- Amazing Race Clues (DOC)
My Honey and I hosted our annual cookout / campout last weekend for our family and friends, and this year we held it at a group camping spot at the lake. With nearly a hundred guests, many of them kids, I always like to have a fun game for the kids to play during the afternoon. This year I decided to put on a mini version of The Amazing Race, and it was so much fun! Unlike our recent Survivor party, this one was really simple to set up and play, but it was just as much fun.
I started with the Amazing Race clue templates that Jo and I created for the Amazing Race we put on in Sanibel last year, and modified them with some outdoor challenges that were well-suited to the kids. If you’re having an outdoor Amazing Race, you should be able to re-use my clues with only minor modifications, so here’s my customized document for you to download. If you want to start from scratch, get the full template in our original Amazing Race Party post.
I gave each team their first clue in a sealed envelope (made with our Amazing Race envelope template) and told them to wait until the race started. I sent an adult judge to each task station, armed with the clues to hand out as each task was completed. Then, just like Phil does, I started the race with a raise of my eyebrow and a swoop of my arm. They scurried about so excitedly and headed to the location where their first task was.
TASK #1 – ROUTE INFO: Walk around the entire circle, balancing a golf ball on a spoon. Donâ€™t use your other hand! If the ball falls off, start over.
There was a big circular drive at the campsite, but you could have your kids walk any marked distance you can manage. This task was much easier for the kids who took their time and didn’t get too excited. A few of the younger ones kept dropping the golf ball and had to start over, but they soon figured it out.
TASK #2 – ROAD BLOCK: Find a cup with a special marking on the inside. Eat the entire contents of each cup you pick up. Pick up one cup at a time!
This was my favorite task by far. I purchased some inexpensive paper portion cups and set them out all over the picnic table. I drew a smiley face in the bottom of 14 of the cups (we had 7 teams) and then put just enough M&Ms in each cup to cover the bottom.
This was a Road Block task, so only one kid from each team could compete. The players had to keep emptying (and eating!) cups until they found one with the smiley face. Some found it within a few guesses, and others took quite a while. Unlimited M&Ms may sound like a dream come true, but after 20 or so, it gets to be a lot of chocolate! If you’re worried about sweets, you could easily do this with Cheerios instead.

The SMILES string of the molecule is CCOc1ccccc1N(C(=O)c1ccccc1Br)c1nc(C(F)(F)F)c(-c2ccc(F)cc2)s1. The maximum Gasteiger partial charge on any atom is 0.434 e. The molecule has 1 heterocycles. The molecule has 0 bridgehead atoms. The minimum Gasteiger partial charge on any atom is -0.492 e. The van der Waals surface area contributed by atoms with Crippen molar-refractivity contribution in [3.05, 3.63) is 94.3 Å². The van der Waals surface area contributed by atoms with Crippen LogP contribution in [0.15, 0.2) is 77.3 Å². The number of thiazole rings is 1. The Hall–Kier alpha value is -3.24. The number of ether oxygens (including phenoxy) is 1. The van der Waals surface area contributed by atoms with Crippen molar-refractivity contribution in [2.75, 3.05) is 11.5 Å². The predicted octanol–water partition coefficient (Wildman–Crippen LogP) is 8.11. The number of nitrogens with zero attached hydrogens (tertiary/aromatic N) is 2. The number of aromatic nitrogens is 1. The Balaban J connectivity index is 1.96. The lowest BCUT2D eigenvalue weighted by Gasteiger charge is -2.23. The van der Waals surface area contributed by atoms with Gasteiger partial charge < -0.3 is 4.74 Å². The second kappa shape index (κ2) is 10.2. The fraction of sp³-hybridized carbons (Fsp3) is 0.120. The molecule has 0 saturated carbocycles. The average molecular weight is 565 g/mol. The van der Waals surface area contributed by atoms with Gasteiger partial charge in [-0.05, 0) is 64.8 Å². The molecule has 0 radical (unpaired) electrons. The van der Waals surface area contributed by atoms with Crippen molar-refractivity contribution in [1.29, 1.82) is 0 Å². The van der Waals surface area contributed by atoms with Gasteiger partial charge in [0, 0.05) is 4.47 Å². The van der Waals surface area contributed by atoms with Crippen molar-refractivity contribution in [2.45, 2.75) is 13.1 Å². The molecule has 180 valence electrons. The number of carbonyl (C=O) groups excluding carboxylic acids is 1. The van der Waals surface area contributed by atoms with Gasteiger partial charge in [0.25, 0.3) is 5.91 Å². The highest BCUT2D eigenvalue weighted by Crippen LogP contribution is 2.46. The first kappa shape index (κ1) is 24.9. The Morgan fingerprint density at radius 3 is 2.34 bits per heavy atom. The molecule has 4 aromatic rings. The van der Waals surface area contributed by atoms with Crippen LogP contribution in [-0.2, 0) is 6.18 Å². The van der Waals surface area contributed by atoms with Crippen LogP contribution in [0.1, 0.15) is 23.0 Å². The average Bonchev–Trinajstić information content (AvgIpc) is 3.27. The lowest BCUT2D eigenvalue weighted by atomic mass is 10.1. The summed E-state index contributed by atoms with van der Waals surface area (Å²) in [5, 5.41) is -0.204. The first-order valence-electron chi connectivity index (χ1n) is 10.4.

TASK #3 – ROUTE INFO: Count the number of stones that make up the fire pit. Write your number below and show it to the judge.
Okay, you probably don’t have a stone fire pit wherever you are playing your race, but you could easily adapt this clue to count anything nearby. Our kids had no trouble counting the stones and getting it right… perhaps I should have picked something a little more difficult.
TASK #4 – ROUTE INFO: Eat an entire cup of Jell-O without using a spoon, fork, or your hands!
What was crazy about this task is that a surprising number of kids don’t like Jell-O! I would never have guessed such a thing possible. Even Little Jo hates it, but she and all the other kids pushed through and ate what they had to to continue in the race. The funny faces they were making made it oh-so-fun for the adults to watch.
TASK #5 – ROUTE INFO: Assemble the puzzle.
I picked up some 24-piece puzzles from the dollar store and set them on tables for the kids to assemble. They worked very well together and had them put together very quickly.
TASK #6 – DETOUR: Either stack a pile of cans of soda in a tower that stays up for at least 10 seconds OR shake two cans of soda and spray them on each other.
We saved this task for last because it had the potential to get very messy. As is typical with a Detour task, the kids got to choose between two different tasks to complete. The first choice was to stack soda cans, and only the older kids chose this option. The younger kids immediately went for the option to shake and spray soda on each other. What a riot!
We gave our winning kids some water toys to enjoy in the lake, but an ideal prize for an Amazing Race game would be a Travelocity gnome or Amazing Race DVD. If you host your own race, we’d love to hear the details about your tasks!